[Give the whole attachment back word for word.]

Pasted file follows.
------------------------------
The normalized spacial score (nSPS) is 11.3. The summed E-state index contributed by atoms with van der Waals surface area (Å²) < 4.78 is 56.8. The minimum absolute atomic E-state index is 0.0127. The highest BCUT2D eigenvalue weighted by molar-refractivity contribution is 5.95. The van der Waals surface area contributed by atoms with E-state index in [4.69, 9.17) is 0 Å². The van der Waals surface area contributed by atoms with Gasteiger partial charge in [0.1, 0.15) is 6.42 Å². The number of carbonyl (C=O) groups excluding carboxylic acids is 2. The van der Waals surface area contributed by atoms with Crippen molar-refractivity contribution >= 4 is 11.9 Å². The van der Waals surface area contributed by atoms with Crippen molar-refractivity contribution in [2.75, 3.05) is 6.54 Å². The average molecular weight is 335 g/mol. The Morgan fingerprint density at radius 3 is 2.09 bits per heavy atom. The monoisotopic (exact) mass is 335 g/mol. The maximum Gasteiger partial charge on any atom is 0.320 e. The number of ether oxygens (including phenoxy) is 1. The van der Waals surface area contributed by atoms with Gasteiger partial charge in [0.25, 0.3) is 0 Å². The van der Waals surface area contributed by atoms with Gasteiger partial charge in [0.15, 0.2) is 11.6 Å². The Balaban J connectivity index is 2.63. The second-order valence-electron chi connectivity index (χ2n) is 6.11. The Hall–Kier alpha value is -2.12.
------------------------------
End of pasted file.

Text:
The normalized spacial score (nSPS) is 11.3. The summed E-state index contributed by atoms with van der Waals surface area (Å²) < 4.78 is 56.8. The minimum absolute atomic E-state index is 0.0127. The highest BCUT2D eigenvalue weighted by molar-refractivity contribution is 5.95. The van der Waals surface area contributed by atoms with E-state index in [4.69, 9.17) is 0 Å². The van der Waals surface area contributed by atoms with Gasteiger partial charge in [0.1, 0.15) is 6.42 Å². The number of carbonyl (C=O) groups excluding carboxylic acids is 2. The van der Waals surface area contributed by atoms with Crippen molar-refractivity contribution >= 4 is 11.9 Å². The van der Waals surface area contributed by atoms with Crippen molar-refractivity contribution in [2.75, 3.05) is 6.54 Å². The average molecular weight is 335 g/mol. The Morgan fingerprint density at radius 3 is 2.09 bits per heavy atom. The monoisotopic (exact) mass is 335 g/mol. The maximum Gasteiger partial charge on any atom is 0.320 e. The number of ether oxygens (including phenoxy) is 1. The van der Waals surface area contributed by atoms with Gasteiger partial charge in [0.25, 0.3) is 0 Å². The van der Waals surface area contributed by atoms with Gasteiger partial charge in [0.15, 0.2) is 11.6 Å². The Balaban J connectivity index is 2.63. The second-order valence-electron chi connectivity index (χ2n) is 6.11. The Hall–Kier alpha value is -2.12.